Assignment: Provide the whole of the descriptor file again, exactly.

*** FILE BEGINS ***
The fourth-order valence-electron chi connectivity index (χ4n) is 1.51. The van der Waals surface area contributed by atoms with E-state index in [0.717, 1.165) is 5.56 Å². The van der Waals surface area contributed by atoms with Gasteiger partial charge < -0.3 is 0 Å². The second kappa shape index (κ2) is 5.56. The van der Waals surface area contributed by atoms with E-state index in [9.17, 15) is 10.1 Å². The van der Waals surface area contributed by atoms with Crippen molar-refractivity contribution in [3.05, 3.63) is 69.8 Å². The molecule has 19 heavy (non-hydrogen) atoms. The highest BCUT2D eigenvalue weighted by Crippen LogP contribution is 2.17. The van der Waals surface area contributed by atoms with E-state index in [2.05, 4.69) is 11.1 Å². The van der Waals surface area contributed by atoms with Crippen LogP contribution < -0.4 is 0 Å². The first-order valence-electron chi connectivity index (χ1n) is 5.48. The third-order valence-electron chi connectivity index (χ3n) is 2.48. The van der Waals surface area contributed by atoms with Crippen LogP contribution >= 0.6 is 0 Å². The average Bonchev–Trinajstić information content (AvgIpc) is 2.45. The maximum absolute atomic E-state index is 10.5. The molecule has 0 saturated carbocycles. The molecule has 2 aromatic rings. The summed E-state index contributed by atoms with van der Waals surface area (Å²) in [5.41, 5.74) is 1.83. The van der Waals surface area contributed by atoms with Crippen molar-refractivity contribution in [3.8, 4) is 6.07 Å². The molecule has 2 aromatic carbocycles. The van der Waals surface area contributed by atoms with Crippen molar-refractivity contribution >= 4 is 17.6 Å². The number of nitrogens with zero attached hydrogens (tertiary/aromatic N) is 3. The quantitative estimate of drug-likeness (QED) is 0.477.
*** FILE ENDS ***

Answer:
The fourth-order valence-electron chi connectivity index (χ4n) is 1.51. The van der Waals surface area contributed by atoms with E-state index in [0.717, 1.165) is 5.56 Å². The van der Waals surface area contributed by atoms with Gasteiger partial charge < -0.3 is 0 Å². The second kappa shape index (κ2) is 5.56. The van der Waals surface area contributed by atoms with E-state index in [9.17, 15) is 10.1 Å². The van der Waals surface area contributed by atoms with Crippen molar-refractivity contribution in [3.05, 3.63) is 69.8 Å². The molecule has 19 heavy (non-hydrogen) atoms. The highest BCUT2D eigenvalue weighted by Crippen LogP contribution is 2.17. The van der Waals surface area contributed by atoms with E-state index in [2.05, 4.69) is 11.1 Å². The van der Waals surface area contributed by atoms with Crippen LogP contribution < -0.4 is 0 Å². The first-order valence-electron chi connectivity index (χ1n) is 5.48. The third-order valence-electron chi connectivity index (χ3n) is 2.48. The van der Waals surface area contributed by atoms with Crippen LogP contribution >= 0.6 is 0 Å². The average Bonchev–Trinajstić information content (AvgIpc) is 2.45. The maximum absolute atomic E-state index is 10.5. The molecule has 0 saturated carbocycles. The molecule has 2 aromatic rings. The summed E-state index contributed by atoms with van der Waals surface area (Å²) in [5.41, 5.74) is 1.83. The van der Waals surface area contributed by atoms with Crippen molar-refractivity contribution in [3.8, 4) is 6.07 Å². The molecule has 2 aromatic carbocycles. The van der Waals surface area contributed by atoms with Crippen molar-refractivity contribution >= 4 is 17.6 Å². The number of nitrogens with zero attached hydrogens (tertiary/aromatic N) is 3. The quantitative estimate of drug-likeness (QED) is 0.477.